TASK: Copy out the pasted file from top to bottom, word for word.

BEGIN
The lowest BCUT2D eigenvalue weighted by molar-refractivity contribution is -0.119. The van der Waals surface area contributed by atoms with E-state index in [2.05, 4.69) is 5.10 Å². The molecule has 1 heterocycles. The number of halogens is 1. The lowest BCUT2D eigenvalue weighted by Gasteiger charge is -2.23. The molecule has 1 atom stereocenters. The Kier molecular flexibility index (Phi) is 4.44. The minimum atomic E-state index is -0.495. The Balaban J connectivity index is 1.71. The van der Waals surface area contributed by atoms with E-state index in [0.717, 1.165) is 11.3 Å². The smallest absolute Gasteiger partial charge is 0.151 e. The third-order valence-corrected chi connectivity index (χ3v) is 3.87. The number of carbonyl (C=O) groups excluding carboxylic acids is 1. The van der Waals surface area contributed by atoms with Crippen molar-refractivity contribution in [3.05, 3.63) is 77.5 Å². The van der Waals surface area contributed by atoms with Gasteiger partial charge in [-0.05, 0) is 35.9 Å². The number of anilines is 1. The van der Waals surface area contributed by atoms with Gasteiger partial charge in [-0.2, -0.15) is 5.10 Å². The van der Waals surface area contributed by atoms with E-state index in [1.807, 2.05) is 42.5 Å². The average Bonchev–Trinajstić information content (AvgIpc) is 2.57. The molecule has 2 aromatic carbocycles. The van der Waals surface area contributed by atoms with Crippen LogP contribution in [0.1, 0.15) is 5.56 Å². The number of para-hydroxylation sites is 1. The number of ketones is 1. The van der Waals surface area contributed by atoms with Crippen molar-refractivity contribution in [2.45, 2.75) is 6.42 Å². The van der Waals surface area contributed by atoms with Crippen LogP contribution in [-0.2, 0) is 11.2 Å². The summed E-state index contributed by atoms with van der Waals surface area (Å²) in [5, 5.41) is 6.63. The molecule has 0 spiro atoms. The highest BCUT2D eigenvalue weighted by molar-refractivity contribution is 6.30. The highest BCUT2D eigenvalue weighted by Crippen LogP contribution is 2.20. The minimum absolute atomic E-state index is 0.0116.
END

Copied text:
The lowest BCUT2D eigenvalue weighted by molar-refractivity contribution is -0.119. The van der Waals surface area contributed by atoms with E-state index in [2.05, 4.69) is 5.10 Å². The molecule has 1 heterocycles. The number of halogens is 1. The lowest BCUT2D eigenvalue weighted by Gasteiger charge is -2.23. The molecule has 1 atom stereocenters. The Kier molecular flexibility index (Phi) is 4.44. The minimum atomic E-state index is -0.495. The Balaban J connectivity index is 1.71. The van der Waals surface area contributed by atoms with E-state index in [0.717, 1.165) is 11.3 Å². The smallest absolute Gasteiger partial charge is 0.151 e. The third-order valence-corrected chi connectivity index (χ3v) is 3.87. The number of carbonyl (C=O) groups excluding carboxylic acids is 1. The van der Waals surface area contributed by atoms with Crippen molar-refractivity contribution in [3.05, 3.63) is 77.5 Å². The van der Waals surface area contributed by atoms with Gasteiger partial charge in [-0.05, 0) is 35.9 Å². The number of anilines is 1. The van der Waals surface area contributed by atoms with Gasteiger partial charge in [-0.2, -0.15) is 5.10 Å². The van der Waals surface area contributed by atoms with E-state index in [1.807, 2.05) is 42.5 Å². The average Bonchev–Trinajstić information content (AvgIpc) is 2.57. The molecule has 2 aromatic carbocycles. The van der Waals surface area contributed by atoms with Crippen LogP contribution in [0.1, 0.15) is 5.56 Å². The number of para-hydroxylation sites is 1. The number of ketones is 1. The van der Waals surface area contributed by atoms with Crippen molar-refractivity contribution in [2.45, 2.75) is 6.42 Å². The van der Waals surface area contributed by atoms with Crippen LogP contribution in [-0.2, 0) is 11.2 Å². The summed E-state index contributed by atoms with van der Waals surface area (Å²) in [5, 5.41) is 6.63. The molecule has 0 spiro atoms. The highest BCUT2D eigenvalue weighted by molar-refractivity contribution is 6.30. The highest BCUT2D eigenvalue weighted by Crippen LogP contribution is 2.20. The minimum absolute atomic E-state index is 0.0116.